Huber’s Zip System wall sheathing has become a popular alternative to conventional wood sheathing because the system incorporates an air and water-resistive barrier, which negates the need for papering with house wrap (no more sheets torn and flapping in the winter winds). Since Huber obtained its patent in 2005, the innovative panels have become synonymous with high-performance building envelopes. Integrating resin-saturated paper over Structural 1 Oriented Strand Board (OSB) provided a bulk water–resistant coating that remains permeable to water vapor. Air-sealing is achieved with pressure-sensitive tape applied over adjoining panel seams and building corners.
Zip System panels are installed with conventional nails or wide-crown staples, as you would install wood sheathing. Some building experts have expressed concern that nail-head punctures in the water-resistive layer may compromise the system’s integrity. Builders sometimes coat nail heads with liquid flashing or tape over any nails that appear to have damaged the coating layer. However, the ZIP System warranty does not require covering nail heads unless they are driven more than halfway through the panel.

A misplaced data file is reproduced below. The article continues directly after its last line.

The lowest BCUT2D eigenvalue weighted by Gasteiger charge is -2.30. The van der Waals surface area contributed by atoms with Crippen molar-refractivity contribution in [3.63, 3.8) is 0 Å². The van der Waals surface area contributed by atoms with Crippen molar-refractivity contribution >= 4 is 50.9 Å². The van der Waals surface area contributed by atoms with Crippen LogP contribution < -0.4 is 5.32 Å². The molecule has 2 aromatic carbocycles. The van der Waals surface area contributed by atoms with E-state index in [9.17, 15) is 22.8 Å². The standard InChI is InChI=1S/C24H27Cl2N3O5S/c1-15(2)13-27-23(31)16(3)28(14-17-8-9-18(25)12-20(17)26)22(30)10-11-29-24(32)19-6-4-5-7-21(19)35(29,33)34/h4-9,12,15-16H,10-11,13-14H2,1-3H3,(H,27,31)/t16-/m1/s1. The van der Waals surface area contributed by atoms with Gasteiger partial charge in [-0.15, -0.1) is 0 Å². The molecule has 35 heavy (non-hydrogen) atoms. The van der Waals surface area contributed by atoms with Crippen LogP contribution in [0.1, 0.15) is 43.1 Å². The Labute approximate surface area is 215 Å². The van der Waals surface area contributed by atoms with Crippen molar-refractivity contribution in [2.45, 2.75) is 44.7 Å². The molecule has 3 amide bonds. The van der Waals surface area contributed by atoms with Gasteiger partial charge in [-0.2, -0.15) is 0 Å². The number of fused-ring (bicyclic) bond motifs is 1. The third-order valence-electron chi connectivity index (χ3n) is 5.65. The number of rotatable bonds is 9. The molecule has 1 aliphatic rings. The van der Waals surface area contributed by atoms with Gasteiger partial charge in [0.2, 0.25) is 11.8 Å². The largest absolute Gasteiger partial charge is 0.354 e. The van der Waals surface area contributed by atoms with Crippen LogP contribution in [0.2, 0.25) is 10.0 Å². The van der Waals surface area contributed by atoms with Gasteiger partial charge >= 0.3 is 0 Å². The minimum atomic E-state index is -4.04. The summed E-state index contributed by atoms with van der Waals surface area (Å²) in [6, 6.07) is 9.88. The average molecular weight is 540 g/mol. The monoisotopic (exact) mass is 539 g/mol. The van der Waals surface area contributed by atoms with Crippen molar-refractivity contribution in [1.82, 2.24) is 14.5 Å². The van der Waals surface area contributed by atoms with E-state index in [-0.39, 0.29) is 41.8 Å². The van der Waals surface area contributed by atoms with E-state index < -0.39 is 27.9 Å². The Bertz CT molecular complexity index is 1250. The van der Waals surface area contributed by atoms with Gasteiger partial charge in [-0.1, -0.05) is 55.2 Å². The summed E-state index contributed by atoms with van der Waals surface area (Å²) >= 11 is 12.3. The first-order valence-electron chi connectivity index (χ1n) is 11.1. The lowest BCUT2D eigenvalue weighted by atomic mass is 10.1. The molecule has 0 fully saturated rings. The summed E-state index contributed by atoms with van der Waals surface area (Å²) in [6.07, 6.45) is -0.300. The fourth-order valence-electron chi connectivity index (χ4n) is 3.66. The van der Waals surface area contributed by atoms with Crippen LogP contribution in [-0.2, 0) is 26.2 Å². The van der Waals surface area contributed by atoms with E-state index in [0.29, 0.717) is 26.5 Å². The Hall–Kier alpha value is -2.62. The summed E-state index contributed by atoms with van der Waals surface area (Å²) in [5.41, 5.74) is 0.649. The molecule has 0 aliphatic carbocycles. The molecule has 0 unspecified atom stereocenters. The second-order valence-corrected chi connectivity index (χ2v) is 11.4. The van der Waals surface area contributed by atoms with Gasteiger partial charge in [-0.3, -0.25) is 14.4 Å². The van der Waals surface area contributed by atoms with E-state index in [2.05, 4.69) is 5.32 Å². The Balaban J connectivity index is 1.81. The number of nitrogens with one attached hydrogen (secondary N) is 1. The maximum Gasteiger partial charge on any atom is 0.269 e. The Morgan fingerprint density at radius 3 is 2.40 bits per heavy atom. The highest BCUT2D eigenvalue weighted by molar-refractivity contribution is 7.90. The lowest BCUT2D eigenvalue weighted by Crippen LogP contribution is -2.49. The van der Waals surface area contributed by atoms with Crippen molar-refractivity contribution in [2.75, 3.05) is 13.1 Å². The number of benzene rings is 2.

Because OSB is the structural element in the Zip System, when OSB prices climbed, builders began looking for alternatives at a lower cost. Wood panel prices have come down significantly, although not to pre-pandemic levels. Today, a 4×8 sheet of 7/16 Zip panel costs about $27.20 at Home Depot.
Other integrated sheathing panels
Several manufacturers offer alternative brace-wall sheathing that incorporates air and water barriers. This article focuses on those options and newer offerings that also incorporate continuous exterior insulation into a single-application panel.
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